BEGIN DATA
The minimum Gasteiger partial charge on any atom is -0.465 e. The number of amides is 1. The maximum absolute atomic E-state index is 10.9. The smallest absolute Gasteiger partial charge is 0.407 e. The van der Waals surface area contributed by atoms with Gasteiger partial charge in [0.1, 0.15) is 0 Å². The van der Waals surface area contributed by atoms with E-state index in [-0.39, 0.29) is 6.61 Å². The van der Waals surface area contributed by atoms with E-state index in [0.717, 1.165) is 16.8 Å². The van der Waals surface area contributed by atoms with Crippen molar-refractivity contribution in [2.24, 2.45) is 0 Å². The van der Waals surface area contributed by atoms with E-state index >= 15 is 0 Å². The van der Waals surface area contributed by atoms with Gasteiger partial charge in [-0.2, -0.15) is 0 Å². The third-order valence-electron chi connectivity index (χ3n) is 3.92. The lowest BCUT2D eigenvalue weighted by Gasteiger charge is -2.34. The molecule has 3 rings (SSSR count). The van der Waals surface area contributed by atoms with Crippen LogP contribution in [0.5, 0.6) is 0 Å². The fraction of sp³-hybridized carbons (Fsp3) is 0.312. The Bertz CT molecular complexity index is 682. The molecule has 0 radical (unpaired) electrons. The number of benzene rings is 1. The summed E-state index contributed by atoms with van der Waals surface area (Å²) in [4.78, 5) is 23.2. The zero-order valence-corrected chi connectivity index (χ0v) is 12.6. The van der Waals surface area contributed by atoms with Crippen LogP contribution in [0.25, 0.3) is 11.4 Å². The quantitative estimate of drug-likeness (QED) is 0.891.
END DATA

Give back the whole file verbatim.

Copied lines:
The minimum Gasteiger partial charge on any atom is -0.465 e. The number of amides is 1. The maximum absolute atomic E-state index is 10.9. The smallest absolute Gasteiger partial charge is 0.407 e. The van der Waals surface area contributed by atoms with Gasteiger partial charge in [0.1, 0.15) is 0 Å². The van der Waals surface area contributed by atoms with E-state index in [-0.39, 0.29) is 6.61 Å². The van der Waals surface area contributed by atoms with E-state index in [0.717, 1.165) is 16.8 Å². The van der Waals surface area contributed by atoms with Crippen molar-refractivity contribution in [2.24, 2.45) is 0 Å². The van der Waals surface area contributed by atoms with E-state index >= 15 is 0 Å². The van der Waals surface area contributed by atoms with Gasteiger partial charge in [-0.2, -0.15) is 0 Å². The third-order valence-electron chi connectivity index (χ3n) is 3.92. The lowest BCUT2D eigenvalue weighted by Gasteiger charge is -2.34. The molecule has 3 rings (SSSR count). The van der Waals surface area contributed by atoms with Crippen LogP contribution in [0.5, 0.6) is 0 Å². The fraction of sp³-hybridized carbons (Fsp3) is 0.312. The Bertz CT molecular complexity index is 682. The molecule has 0 radical (unpaired) electrons. The number of benzene rings is 1. The summed E-state index contributed by atoms with van der Waals surface area (Å²) in [4.78, 5) is 23.2. The zero-order valence-corrected chi connectivity index (χ0v) is 12.6. The van der Waals surface area contributed by atoms with Crippen LogP contribution in [0.25, 0.3) is 11.4 Å². The quantitative estimate of drug-likeness (QED) is 0.891.